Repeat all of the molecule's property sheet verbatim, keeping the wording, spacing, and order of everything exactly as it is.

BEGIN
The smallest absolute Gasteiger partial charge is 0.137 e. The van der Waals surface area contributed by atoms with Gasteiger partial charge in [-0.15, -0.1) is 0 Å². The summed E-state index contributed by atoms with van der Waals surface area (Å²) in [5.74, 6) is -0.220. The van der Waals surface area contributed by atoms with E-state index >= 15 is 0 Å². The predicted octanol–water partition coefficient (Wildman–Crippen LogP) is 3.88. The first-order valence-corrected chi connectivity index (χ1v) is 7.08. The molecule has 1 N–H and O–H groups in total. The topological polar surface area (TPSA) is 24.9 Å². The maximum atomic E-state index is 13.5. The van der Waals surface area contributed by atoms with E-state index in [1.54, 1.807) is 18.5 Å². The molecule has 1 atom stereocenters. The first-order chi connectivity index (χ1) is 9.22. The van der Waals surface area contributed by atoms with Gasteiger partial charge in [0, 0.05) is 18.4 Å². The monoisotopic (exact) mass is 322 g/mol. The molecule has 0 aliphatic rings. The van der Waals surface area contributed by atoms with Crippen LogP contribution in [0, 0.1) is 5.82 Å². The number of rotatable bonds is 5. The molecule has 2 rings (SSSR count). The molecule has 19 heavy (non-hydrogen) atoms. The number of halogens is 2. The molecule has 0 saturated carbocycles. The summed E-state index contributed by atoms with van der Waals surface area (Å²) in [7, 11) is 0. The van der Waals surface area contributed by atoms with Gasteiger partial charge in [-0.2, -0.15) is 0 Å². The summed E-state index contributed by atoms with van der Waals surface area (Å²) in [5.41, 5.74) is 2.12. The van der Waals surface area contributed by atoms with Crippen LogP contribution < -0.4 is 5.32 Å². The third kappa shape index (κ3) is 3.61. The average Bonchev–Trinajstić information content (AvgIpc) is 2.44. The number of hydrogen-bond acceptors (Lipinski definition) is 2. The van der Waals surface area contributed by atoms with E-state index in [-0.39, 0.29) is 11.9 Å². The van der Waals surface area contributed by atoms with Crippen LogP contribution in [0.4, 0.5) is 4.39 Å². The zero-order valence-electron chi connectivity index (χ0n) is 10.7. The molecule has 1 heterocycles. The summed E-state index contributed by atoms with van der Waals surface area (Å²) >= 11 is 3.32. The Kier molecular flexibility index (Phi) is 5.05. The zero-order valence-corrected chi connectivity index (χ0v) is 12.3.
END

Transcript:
The smallest absolute Gasteiger partial charge is 0.137 e. The van der Waals surface area contributed by atoms with Gasteiger partial charge in [-0.15, -0.1) is 0 Å². The summed E-state index contributed by atoms with van der Waals surface area (Å²) in [5.74, 6) is -0.220. The van der Waals surface area contributed by atoms with E-state index >= 15 is 0 Å². The predicted octanol–water partition coefficient (Wildman–Crippen LogP) is 3.88. The first-order valence-corrected chi connectivity index (χ1v) is 7.08. The molecule has 1 N–H and O–H groups in total. The topological polar surface area (TPSA) is 24.9 Å². The maximum atomic E-state index is 13.5. The van der Waals surface area contributed by atoms with E-state index in [1.54, 1.807) is 18.5 Å². The molecule has 1 atom stereocenters. The first-order chi connectivity index (χ1) is 9.22. The van der Waals surface area contributed by atoms with Gasteiger partial charge in [0, 0.05) is 18.4 Å². The monoisotopic (exact) mass is 322 g/mol. The molecule has 0 aliphatic rings. The van der Waals surface area contributed by atoms with Crippen LogP contribution in [0, 0.1) is 5.82 Å². The number of rotatable bonds is 5. The molecule has 2 rings (SSSR count). The molecule has 19 heavy (non-hydrogen) atoms. The number of halogens is 2. The molecule has 0 saturated carbocycles. The summed E-state index contributed by atoms with van der Waals surface area (Å²) in [7, 11) is 0. The van der Waals surface area contributed by atoms with Gasteiger partial charge in [-0.2, -0.15) is 0 Å². The summed E-state index contributed by atoms with van der Waals surface area (Å²) in [5.41, 5.74) is 2.12. The van der Waals surface area contributed by atoms with Crippen LogP contribution < -0.4 is 5.32 Å². The third kappa shape index (κ3) is 3.61. The average Bonchev–Trinajstić information content (AvgIpc) is 2.44. The number of hydrogen-bond acceptors (Lipinski definition) is 2. The van der Waals surface area contributed by atoms with E-state index in [-0.39, 0.29) is 11.9 Å². The van der Waals surface area contributed by atoms with Crippen LogP contribution in [0.4, 0.5) is 4.39 Å². The zero-order valence-electron chi connectivity index (χ0n) is 10.7. The molecule has 1 heterocycles. The summed E-state index contributed by atoms with van der Waals surface area (Å²) >= 11 is 3.32. The Kier molecular flexibility index (Phi) is 5.05. The zero-order valence-corrected chi connectivity index (χ0v) is 12.3.